Regulation needs a revolution
In a slowing global economy, we need to do away with unnecessarily bureaucratic measures
As Asean countries seek closer economic integration by eliminating tariffs and boosting trade, some members have come up with more regulations that can slow cooperation.
There has been a four-fold increase in the number of non-tariff measures (NTMs) in Asean from 2000 to 2015.
Some NTMs are unnecessarily bureaucratic. Indonesia demands that imported fresh fruit must be refrigerated for 17 days, at 2.8 deg C, before they can be sold in local markets.
This arbitrary provision imposes additional costs on foreign suppliers and makes their products less fresh and appealing compared to local produce.
In Thailand, it is mandatory for all imported goods to be labelled in the Thai language. This means other Asean countries have to redesign their packaging for Thailand, costing money.
While regulation is necessary to protect consumers, the rules should serve a practical benefit rather than become an unnecessary cost that makes products more expensive.
This is even more critical in a slowing global economy with rising uncertainties from a Donald Trump-led US, a Europe in the midst of Brexit, and a rising China. What the world needs is smarter, not more, regulations.
We need regulations that help lower barriers and boost trade, not deter it.
Smarter regulations should legalise ride-sharing services such as Grab and Uber rather than relegating them as pirate taxis in the hope of protecting traditional taxis.
What the world needs is smarter, not more, regulations. We need regulations that help lower barriers and boost
trade, not deter it.
Technology-driven new industries operating in the sharing economy offer new opportunities, and they must be met with a new regulatory outlook that will allow consumers choice instead of protecting old ways of working.
The Philippines was the first country in Asia to do so and, today, there are designated Grab passenger pick-up points around some Manila malls.
Some Grab "stands" have appeared inMalacca, Malaysia. It is good Malaysia and Singapore are putting in place legal frameworks to regulate such services.
Smarter regulation should allow companies to list dual-share structures, a major attraction for big technology start-ups. The top dual share-structure companies including Facebook, Google and LinkedIn in the US have a combined market capitalisation of US$927 billion (S$1.3 trillion).
Singapore gave the green light last September but the concept is still a no-go in Hong Kong - costing it Alibaba's listing.
The online shopping platform's founder Jack Ma recently said Hong Kong should reform its rules to attract new-economy businesses to remain relevant as Asia's financial hub as many of its regulations predate the Internet era.
Admittedly, the regulatory regime is a complicated process, with many stakeholders to consider. This results in tension and seemingly contradictory rules.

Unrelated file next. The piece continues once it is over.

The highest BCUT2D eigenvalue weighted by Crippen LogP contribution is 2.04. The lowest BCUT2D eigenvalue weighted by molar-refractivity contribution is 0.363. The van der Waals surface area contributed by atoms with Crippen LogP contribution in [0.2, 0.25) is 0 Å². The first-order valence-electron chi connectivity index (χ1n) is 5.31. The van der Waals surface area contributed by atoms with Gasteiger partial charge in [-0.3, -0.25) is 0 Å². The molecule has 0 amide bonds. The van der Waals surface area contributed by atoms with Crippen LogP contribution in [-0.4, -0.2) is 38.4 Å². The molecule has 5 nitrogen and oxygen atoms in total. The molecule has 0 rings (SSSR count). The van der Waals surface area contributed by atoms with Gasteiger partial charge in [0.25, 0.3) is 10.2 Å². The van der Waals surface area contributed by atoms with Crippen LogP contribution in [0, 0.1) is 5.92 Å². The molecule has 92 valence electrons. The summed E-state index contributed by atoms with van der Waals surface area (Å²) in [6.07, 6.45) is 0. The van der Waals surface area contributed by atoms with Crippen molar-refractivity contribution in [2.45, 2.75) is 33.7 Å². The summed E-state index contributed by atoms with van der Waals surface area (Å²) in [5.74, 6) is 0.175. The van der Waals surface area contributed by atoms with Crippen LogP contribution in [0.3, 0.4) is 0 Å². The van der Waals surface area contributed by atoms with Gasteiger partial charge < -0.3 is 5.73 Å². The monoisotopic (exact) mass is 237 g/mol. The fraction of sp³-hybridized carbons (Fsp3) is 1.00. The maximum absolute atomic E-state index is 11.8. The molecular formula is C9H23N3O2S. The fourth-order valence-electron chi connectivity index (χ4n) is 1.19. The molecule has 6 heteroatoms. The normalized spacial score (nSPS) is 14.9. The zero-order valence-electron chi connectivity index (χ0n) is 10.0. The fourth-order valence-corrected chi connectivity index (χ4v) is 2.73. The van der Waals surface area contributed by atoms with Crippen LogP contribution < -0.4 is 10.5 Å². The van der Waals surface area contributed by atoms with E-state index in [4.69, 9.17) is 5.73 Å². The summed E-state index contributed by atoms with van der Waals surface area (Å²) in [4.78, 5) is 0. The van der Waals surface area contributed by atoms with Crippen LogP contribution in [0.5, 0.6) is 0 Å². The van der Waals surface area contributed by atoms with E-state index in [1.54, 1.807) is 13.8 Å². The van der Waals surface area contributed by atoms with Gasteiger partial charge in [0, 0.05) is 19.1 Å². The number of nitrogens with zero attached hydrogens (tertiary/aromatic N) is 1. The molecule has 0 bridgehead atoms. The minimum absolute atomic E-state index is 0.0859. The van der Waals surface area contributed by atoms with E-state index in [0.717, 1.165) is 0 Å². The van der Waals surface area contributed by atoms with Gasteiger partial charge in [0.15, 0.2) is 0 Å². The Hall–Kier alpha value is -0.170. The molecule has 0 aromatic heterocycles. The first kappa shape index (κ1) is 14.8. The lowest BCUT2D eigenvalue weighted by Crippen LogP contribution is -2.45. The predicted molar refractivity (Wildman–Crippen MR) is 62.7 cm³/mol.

For instance, authorities in many countries know they should strengthen intellectual property (IP) laws to encourage local businesses to innovate, thereby creating more jobs.
Yet Australia and the United Kingdom are doing the opposite when they introduce laws that compromise trademarks such as getting tobacco products to be placed in plain packaging.
Singapore and other countries are also considering this.
It is important to protect public health but smarter regulators should find other ways to do so.
More worryingly, with the growing trend of a more health-conscious population, there is also a discernible shift towards regulating lifestyles and limiting citizens' freedom to choose.
The targets are products perceived as health hazards such as tobacco, sugar and trans fat.
Activists are campaigning for governments to dissuade people from smoking and snacking, through measures that range from packaging rules to taxation.
In some Asean countries, Singapore included, there is talk about taxing sugary foods and drinks to fight diabetes.
It is unfathomable how such a policy can be implemented in a way equal to all actors, a key element of rule of law. Or will we see populist practices, such as taxing only multinational corporations and ignoring the teh tarik served in a kopitiam?
If stricter regulation is deemed necessary, it is useful to follow the 2012 recommendations of the Organisation for Economic Co-operation and Development.
This includes engaging the stakeholders such as business communities and consumer groups to reach a consensus on new regulation, introducing a regulatory impact assessment to identify policy goals, evaluating if regulation is necessary or other approaches are more ideal, and publishing reports on the performance of policies.
Has legalising Grab led to less public transport woes and satisfy consumer demands? Has plain packaging for tobacco products prevented smoking or led to more counterfeit cigarettes?
These are questions that regulators should seek to answer.
In a slowing economy, we need smarter rules that encourage innovation, drive growth and enhance consumer choice.
The writer is chief executive of the Institute for Democracy and Economic Affairs, and director of the South-east Asia Network for Development. He is also a board member of the Malaysia International Chamber of Commerce and Industry. This commentary, which ran in The Business Times yesterday, is an adaptation of his discussion points at the Financial Times' FT Business Regulation Forum held here on Dec 8.